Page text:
• Functional structure
      • Departmentalization by function
        • Operations, finance, marketing, human resources, and product research and development
slide26

Introduction to Management (Chapter 9)

  • Traditional Designs
  • Divisional structure
    • Composed of separate business units or divisions with limited autonomy under the coordination and control the parent corporation.
slide27

Introduction to Management (Chapter 9)

Strengths and Weaknesses of Traditional Organizational Designs

slide28

Introduction to Management (Chapter 9)

Contemporary Organizational Designs

slide29

Introduction to Management (Chapter 9)

  • Team structures
    • The entire organization is made up of work groups or self-managed teams of empowered employees.
slide30

Introduction to Management (Chapter 9)

  • Boundaryless Organization
    • An flexible and unstructured organizational design that is intended to break down external barriers between the organization and its customers and suppliers.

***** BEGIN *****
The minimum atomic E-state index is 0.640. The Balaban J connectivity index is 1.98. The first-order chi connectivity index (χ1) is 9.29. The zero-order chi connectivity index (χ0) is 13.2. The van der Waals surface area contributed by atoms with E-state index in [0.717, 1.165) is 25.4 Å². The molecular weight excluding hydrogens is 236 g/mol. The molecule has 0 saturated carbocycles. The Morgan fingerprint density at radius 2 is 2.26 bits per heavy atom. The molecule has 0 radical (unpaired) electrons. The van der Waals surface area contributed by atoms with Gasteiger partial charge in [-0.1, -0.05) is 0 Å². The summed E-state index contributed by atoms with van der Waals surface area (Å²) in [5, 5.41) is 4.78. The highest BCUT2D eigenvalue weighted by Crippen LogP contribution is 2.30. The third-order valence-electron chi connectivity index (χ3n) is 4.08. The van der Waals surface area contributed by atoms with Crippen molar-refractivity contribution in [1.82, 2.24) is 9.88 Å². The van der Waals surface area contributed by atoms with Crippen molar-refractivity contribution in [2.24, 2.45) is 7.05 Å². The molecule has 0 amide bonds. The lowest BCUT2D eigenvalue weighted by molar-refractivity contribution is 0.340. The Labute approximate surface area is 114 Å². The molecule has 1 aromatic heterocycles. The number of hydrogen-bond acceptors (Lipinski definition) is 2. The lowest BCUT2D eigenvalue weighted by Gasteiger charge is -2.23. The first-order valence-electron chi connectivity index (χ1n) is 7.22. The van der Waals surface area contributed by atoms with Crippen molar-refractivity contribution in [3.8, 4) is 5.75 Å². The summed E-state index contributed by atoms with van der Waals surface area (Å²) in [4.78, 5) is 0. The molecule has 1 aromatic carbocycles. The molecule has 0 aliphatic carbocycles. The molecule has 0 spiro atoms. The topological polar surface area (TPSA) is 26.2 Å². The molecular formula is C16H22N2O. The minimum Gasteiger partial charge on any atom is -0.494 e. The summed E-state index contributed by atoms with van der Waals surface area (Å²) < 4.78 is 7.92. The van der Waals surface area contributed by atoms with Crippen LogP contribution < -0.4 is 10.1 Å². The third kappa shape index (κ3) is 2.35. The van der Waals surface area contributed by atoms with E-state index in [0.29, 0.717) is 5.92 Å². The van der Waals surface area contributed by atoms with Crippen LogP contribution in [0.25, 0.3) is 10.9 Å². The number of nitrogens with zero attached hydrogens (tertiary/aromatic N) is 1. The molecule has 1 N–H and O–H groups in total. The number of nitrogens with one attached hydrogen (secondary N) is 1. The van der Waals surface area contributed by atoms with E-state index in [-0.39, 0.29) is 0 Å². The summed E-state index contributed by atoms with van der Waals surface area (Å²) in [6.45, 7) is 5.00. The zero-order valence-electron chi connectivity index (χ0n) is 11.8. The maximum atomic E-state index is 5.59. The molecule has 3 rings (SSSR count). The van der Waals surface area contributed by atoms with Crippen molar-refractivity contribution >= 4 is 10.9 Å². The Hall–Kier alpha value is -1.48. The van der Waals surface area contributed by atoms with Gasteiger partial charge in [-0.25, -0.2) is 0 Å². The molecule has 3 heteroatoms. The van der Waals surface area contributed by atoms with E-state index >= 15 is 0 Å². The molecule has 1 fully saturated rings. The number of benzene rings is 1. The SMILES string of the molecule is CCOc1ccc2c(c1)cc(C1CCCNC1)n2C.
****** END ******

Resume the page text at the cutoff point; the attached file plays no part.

• Removes internal (horizontal) boundaries:
      • Eliminates the chain of command
      • Has limitless spans of control
      • Uses empowered teams rather than departments
    • Eliminates external boundaries:
      • Uses virtual, network, and modular organizational structures to get closer to stakeholders.
slide31

Introduction to Management (Chapter 9)

  • Virtual Organization
    • An organization that consists of a small core of full-time employees and that temporarily hires specialists to work on opportunities that arise.
  • Network Organization
    • A small core organization that outsources its major business functions (e.g., manufacturing) in order to concentrate on what it does best.
  • Modular Organization
    • A manufacturing organization that uses outside suppliers to provide product components for its final assembly operations.